Bids all creation bend before the insatiate Teuton pride,
Which, nourished on Valhalla dreams of empire unconfined,
Would make the cannon and the sword the despots of mankind.
Efficient, thorough, strong, and brave—his vision is to kill.
Force is the hearthstone of his might, the pole-star of his will.
His forges glow malevolent: their minions never tire
To deck the goddess of his lust whose twins are blood and fire.
O world grown sick with butchery and manifold distress!
O broken Belgium robbed of all save grief and ghastliness!
Should Prussian power enslave the world and arrogance prevail,
Let chaos come, let Moloch rule, and Christ give place to Baal.
In lonely watches night by night
Great visions burst upon my sight,
For down the stretches of the sky
The hosts of dead go marching by.
Strange ghostly banners o’er them float,
Strange bugles sound an awful note,
And all their faces and their eyes
Are lit with starlight from the skies.
The anguish and the pain have passed
And peace hath come to them at last,
But in the stern looks linger still
The iron purpose and the will.
Dear Christ, who reign’st above the flood
Of human tears and human blood,
A weary road these men have trod,
O house them in the home of God!
In a Field near Ypres
–Frederick George Scott
I’ve never posted recipes in this blog before, though I did in my LiveJournal, a while back. This sudden urge to chat about food came from a Twitter discussion.
So in honor of fall, and pumpkins, here is my quick and easy recipe for Pinto Beans and Pumpkin. I like this one because it involves things I keep on hand. I’m not a total wimp; I have cooked beans from scratch; but oh, how I love the convenience of canned, cooked beans.
Pintos and Pumpkin
You might want something to go with the beans and pumpkin. If you use rice, cook a batch separately – start it before you start the beans. Cornbread is also good with this; you can decide if you want it to be spicy or not.
–1 can cooked pumpkin (not pumpkin pie mix)
–1-2 cans pinto beans, preferably two, but depends on the depth of your pan
–onion powder or onions
–salt, cayenne, cinnamon, coriander, cumin, mombasa pepper, black pepper
Cover bottom of pan with oil (last time, I used a garlic-infused oil, eked out with olive oil). At medium heat, add a good pinch of cayenne (optional unless you’re me), onion powder or chopped onions, and minced garlic. Simmer until garlic and/or onions appear lightly browned. The cayenne will toast a little, too.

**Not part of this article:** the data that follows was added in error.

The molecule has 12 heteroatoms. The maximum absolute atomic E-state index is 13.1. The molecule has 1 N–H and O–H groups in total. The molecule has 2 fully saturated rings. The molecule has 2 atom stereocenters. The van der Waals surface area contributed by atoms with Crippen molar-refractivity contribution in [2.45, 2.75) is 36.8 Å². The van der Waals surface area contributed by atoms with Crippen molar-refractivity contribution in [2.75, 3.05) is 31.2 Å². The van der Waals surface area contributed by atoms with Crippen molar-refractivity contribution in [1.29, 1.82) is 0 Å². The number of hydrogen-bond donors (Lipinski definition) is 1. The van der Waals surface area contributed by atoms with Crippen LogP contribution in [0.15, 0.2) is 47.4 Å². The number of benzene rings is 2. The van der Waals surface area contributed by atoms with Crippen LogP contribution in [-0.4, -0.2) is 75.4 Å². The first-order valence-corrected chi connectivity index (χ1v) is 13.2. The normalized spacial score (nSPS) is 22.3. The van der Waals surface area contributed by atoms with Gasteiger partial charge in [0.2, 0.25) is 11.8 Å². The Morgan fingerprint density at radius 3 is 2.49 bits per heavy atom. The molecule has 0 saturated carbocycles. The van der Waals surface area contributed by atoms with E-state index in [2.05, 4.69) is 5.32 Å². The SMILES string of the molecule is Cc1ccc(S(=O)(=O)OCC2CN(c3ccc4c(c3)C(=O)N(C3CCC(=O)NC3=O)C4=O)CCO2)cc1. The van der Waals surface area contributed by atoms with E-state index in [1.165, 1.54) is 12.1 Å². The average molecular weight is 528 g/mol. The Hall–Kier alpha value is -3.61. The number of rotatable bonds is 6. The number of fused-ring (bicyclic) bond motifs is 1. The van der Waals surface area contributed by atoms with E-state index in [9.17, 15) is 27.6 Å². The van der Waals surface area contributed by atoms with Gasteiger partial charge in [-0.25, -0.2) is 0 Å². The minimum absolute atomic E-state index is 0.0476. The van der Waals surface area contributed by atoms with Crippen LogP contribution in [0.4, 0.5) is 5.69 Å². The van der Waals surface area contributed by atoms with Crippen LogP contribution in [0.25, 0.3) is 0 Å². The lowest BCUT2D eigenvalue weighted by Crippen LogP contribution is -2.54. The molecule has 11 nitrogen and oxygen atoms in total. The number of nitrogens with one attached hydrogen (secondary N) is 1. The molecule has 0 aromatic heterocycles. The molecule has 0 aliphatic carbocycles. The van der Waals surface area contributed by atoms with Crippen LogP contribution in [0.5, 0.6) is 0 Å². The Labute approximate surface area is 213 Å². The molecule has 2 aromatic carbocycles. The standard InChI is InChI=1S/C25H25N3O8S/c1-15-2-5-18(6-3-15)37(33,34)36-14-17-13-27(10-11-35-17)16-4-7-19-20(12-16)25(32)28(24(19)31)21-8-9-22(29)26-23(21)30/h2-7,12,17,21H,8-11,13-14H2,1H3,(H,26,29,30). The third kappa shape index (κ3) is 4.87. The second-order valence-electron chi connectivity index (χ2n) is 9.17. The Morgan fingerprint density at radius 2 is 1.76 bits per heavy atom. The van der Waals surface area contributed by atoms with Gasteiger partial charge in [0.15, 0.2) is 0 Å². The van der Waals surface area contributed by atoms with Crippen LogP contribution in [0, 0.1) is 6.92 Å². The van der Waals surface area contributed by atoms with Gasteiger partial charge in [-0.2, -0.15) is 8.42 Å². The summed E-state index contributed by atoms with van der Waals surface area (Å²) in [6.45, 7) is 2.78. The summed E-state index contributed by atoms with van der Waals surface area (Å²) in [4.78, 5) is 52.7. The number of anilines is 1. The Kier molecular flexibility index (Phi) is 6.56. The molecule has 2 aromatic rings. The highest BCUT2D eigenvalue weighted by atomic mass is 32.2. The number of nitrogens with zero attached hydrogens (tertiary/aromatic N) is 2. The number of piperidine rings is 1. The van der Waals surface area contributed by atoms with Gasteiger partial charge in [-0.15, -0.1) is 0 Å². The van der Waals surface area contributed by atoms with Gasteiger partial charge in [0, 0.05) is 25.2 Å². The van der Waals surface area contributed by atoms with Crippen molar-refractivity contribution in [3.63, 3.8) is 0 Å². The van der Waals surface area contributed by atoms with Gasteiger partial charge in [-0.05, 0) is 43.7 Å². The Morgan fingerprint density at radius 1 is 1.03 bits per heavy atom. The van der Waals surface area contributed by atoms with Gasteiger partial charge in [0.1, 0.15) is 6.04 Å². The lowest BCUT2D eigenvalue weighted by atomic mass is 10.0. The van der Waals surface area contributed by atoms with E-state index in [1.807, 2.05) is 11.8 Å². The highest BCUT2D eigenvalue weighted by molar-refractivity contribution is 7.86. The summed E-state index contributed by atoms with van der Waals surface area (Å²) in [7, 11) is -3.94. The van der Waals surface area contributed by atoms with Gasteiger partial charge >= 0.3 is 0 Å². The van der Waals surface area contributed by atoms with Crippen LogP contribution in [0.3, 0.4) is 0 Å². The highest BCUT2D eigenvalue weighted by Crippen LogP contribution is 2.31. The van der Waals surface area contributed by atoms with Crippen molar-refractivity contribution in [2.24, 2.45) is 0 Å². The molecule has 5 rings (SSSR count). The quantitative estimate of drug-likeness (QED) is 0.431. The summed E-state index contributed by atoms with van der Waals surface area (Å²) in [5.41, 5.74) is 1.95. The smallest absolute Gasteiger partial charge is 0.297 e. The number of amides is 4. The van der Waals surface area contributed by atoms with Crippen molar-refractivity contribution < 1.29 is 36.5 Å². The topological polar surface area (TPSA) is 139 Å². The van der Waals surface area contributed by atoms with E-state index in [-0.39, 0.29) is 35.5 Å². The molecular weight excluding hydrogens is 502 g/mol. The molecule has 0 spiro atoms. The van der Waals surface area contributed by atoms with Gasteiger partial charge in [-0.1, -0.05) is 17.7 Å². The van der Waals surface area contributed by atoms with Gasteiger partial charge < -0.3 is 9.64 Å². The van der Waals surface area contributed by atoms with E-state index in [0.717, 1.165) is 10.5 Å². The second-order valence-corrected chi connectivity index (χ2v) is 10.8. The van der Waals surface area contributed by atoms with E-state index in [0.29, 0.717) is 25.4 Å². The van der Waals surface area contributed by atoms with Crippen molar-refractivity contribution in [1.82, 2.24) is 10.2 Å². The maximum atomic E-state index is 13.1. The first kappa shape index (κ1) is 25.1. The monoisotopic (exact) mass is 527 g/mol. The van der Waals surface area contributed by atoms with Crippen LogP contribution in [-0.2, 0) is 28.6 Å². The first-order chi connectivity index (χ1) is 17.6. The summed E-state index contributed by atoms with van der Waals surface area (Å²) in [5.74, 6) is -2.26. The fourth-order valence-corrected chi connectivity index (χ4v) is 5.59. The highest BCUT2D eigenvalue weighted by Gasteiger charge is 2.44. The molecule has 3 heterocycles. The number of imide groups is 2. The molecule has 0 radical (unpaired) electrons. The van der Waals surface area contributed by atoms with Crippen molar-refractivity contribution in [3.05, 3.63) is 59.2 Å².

Add canned cooked pinto beans, undrained, and stir into the spicy oil. Add canned cooked pumpkin; a spatula helps to get it out of the can. Add a dash of salt. The beans and pumpkin will likely be a solid mass. Add water until you can easily stir the mixture. Stir. Lower heat and simmer.
While simmering, add in more spices: a mix I’ve liked includes about a teaspoon of cinnamon, maybe a half-teaspoon each of coriander and cumin and mombasa pepper (it’s a variety of cayenne–you can use regular cayenne if you like). Black pepper gets added when it’s all done.
Simmer for a minimum of fifteen minutes, uncovered, stirring occasionally if it bubbles too much. This is a forgiving dish, so it can be simmered longer if you like, or if you get distracted; unless all the liquid boils out, it will be fine.
Serve over rice or with cornbread. Or eat alone.
Try for leftovers. The flavor improves overnight.
I had a new post up at The Criminal Element this weekend, on Sarah Tolerance: Fallen Woman & Regency Private Eye. It’s an introduction to the series by Madeleine E. Robins, which has started up again after a hiatus. It’s Regency/Science Fiction/Noir Detective. Really!
“Visit the week of Nov 7-11 to meet the Harlequin editors via blogs, live chats, podcasts, webinars, tweets and more. Discover what makes a great romance story and how to sell your winning submission!
…We’ll offer both basic level and master classes-something for everyone. You’ll pick up tips on writing craft, the latest trends in romance, and how to get from opening page to a published book.
Here’s the theme for the week:
Day 1: Writing Romance
Day 2: Starting Your Book
Day 3: Revising Your Book
Day 4: Selling Your Book
Day 5: Submitting Your Book”
Cima Quattro il 23 dicembre 1915
a un compagno
con la sua bocca
volta al plenilunio
con la congestione
delle sue mani
nel mio silenzio
lettere piene d’amore
Non sono mai stato
attaccato alla vita